Internal communications can be seen as the oil that keeps an organisation working smoothly. It is the link that creates trust between people and functions, which increases trust and makes for a more open and informed culture.
Mediocre or non-existent internal communications can lead to de-motivated, and a workforce where the company fails to get the best from them.
Sadly, however, many people still see IC as a nice-to-have, non-essential function. Unfortunately, this breeds a culture where only some people get heard – their ideas are not necessarily on message or a good fit for the organisation as a whole.
Here at Ellwood Atfield, we understand the crucial role IC plays. Earlier this year we published a thought-leadership discussion paper focusing on who owns internal communications. As a follow-on, we published a further piece on internal communications and the boardroom. We posed the question ‘will IC ever make it into the boardroom?’ We are continually amazed at how few companies see the immense benefit that internal communication and strong employee engagement can bring to the table. There are far too many organisations that still see internal communication as they used to see public relations - as a fluffy department that sits anywhere but around the boardroom table.
The CIPR’s 2014 Inside Story awards celebrating Internal Communications demonstrated the direct correlation between a successful IC department and the overall fortunes of an organisation.
One such winner was Crossrail. Crossrail is the largest construction project in Europe and one of the most complex infrastructure projects ever undertaken. The endeavour is jointly sponsored by the Department for Transport and Transport for London and is a flagship public project for UK plc.
The core Crossrail ‘client’ organisation brings together 1,200 people from nine different employers in a ‘single use vehicle’, that dissolves after the project completes in 2018. With this background, Crossrail represents a unique engagement challenge: how to create a collaborative and inspirational culture in a complex, ‘meta-organisation’ that can deliver a world class railway, safely, on time and on budget’.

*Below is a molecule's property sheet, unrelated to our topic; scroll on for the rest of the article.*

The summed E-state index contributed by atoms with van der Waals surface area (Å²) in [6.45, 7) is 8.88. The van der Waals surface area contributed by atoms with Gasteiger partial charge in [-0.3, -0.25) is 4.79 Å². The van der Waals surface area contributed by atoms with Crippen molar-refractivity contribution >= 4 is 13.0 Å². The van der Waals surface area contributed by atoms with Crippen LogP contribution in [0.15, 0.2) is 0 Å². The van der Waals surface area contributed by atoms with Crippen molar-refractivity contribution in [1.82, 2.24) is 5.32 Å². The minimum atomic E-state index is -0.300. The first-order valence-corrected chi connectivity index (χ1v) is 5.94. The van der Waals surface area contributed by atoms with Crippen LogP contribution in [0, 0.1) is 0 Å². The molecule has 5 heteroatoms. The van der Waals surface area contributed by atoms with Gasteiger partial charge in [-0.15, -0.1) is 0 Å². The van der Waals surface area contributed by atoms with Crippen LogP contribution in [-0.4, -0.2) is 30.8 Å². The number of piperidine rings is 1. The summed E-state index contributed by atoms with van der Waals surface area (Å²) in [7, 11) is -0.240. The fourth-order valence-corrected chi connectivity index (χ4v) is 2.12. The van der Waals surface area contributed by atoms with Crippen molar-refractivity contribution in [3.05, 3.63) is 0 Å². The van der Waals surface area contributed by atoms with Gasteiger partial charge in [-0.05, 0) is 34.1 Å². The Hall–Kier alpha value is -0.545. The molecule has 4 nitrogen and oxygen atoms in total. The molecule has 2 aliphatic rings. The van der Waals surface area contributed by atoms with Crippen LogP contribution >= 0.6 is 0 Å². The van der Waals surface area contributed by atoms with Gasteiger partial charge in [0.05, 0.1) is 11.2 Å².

The employee engagement programme is multi-faceted but at its core Internal Communications manage a range of channels to inform, energise and inspire the team, including: ‘Connect in Brief’ - a weekly online newsletter; ‘OnSite’, its own monthly tabloid newspaper; ‘Connect Online’ – Crossrail’s intranet which includes a weekly leadership blog; ‘Connect Quarterly’, video update with stunning time lapse footage; ‘Toolbox talks’, weekly chats focused on health & safety; ‘Leaders cascade’ – a four-weekly team briefing.
Additionally, Crossrail’s leaders visit different project sites every month for staff meetings and Breakfast Briefings, with an emphasis on ‘big picture’ sharing, followed by lively question and answer sessions and debate.
Without a robust IC plan, it would be almost impossible to communicate effectively with the many different employees and service providers involved with the delivery of the Crossrail project – thus making it impossible to deliver the network safely, on budget and on time.
Asda is another glowing example of what a winning Internal Comms team looks like. As part of their employee engagement programme, they regularly communicate to their colleagues the various schemes that they can get involved with and benefits they are entitled to by utilising traditional engagement methods.
Asda has, among others got two schemes in place – one is called ‘Colleague Voice’ and the other is a Childcare Voucher scheme. They designed booklets and posters that were fresh-looking and distinguished themselves from other schemes run by the company. The booklets were designed to engage with colleagues effectively, whilst the poster was required to communicate key messages quickly.
It was very cleverly done: The Colleague Voice communications utilised a graphical approach that could be adapted easily for use on the ‘George’ brand. The Childcare Voucher Booklet used the emotive, intelligently cropped imagery of the children of Asda Colleagues to break up an otherwise lengthily publication.
As a result, The Colleague Voice Booklet is used as both a communication tool to all colleagues and as a means of promoting Colleague Voice to help enrol Representatives. The Childcare Voucher Booklet is used successfully to inform parents throughout the business about the scheme.
Through these examples, we can see that Internal Communications is vital to the success of an organisation or business – large or small.
Here at Ellwood Atfield, we have cemented our position at the top of IC recruitment, by holding a number of Simply Communicate events at our communications gallery and supported and were part of the IC crowd’s Big Yak.
We have placed some amazing candidates at some of the biggest global companies. Some of the positions we have filled for clients include: Senior VP of corporate communications; Head of IC; Senior IC and employee engagement lead; and Senior IC manager.
As head of Ellwood Atfield’s IC recruitment practice and having worked in the field for over a decade, I am a recruiter who really understands the IC profession. If you would like further information, I would be delighted to hear from you.
We recently hosted the launch of the CIPR’s new book: Internal Communications - a manual for practitioners at our gallery, well worth a read.